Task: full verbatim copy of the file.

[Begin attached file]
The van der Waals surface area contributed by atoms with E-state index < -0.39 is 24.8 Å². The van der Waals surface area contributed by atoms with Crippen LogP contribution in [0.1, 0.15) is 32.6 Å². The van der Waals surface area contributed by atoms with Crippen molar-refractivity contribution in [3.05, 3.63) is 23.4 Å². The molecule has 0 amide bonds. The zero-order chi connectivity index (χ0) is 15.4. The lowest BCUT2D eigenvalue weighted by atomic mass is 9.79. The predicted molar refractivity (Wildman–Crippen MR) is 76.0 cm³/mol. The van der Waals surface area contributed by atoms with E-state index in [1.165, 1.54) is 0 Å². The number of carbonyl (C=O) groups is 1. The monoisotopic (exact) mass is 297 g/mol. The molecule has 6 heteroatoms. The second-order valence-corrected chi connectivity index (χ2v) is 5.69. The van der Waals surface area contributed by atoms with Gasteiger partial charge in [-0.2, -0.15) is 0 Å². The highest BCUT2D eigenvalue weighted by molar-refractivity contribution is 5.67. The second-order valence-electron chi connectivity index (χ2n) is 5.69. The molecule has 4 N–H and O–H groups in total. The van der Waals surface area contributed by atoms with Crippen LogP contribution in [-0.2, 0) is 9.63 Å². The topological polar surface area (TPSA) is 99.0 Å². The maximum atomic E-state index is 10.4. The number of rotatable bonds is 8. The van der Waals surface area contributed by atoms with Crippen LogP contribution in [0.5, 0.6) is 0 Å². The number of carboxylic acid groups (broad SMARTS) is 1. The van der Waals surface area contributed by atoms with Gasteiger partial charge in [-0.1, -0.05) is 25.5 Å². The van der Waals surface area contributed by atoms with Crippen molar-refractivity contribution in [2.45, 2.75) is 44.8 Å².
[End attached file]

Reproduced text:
The van der Waals surface area contributed by atoms with E-state index < -0.39 is 24.8 Å². The van der Waals surface area contributed by atoms with Crippen LogP contribution in [0.1, 0.15) is 32.6 Å². The van der Waals surface area contributed by atoms with Crippen molar-refractivity contribution in [3.05, 3.63) is 23.4 Å². The molecule has 0 amide bonds. The zero-order chi connectivity index (χ0) is 15.4. The lowest BCUT2D eigenvalue weighted by atomic mass is 9.79. The predicted molar refractivity (Wildman–Crippen MR) is 76.0 cm³/mol. The van der Waals surface area contributed by atoms with E-state index in [1.165, 1.54) is 0 Å². The number of carbonyl (C=O) groups is 1. The monoisotopic (exact) mass is 297 g/mol. The molecule has 6 heteroatoms. The second-order valence-corrected chi connectivity index (χ2v) is 5.69. The van der Waals surface area contributed by atoms with Gasteiger partial charge in [-0.2, -0.15) is 0 Å². The highest BCUT2D eigenvalue weighted by molar-refractivity contribution is 5.67. The second-order valence-electron chi connectivity index (χ2n) is 5.69. The molecule has 4 N–H and O–H groups in total. The van der Waals surface area contributed by atoms with Crippen LogP contribution in [-0.2, 0) is 9.63 Å². The topological polar surface area (TPSA) is 99.0 Å². The maximum atomic E-state index is 10.4. The number of rotatable bonds is 8. The van der Waals surface area contributed by atoms with Crippen LogP contribution in [0.5, 0.6) is 0 Å². The number of carboxylic acid groups (broad SMARTS) is 1. The van der Waals surface area contributed by atoms with Gasteiger partial charge in [-0.1, -0.05) is 25.5 Å². The van der Waals surface area contributed by atoms with Crippen molar-refractivity contribution in [2.45, 2.75) is 44.8 Å².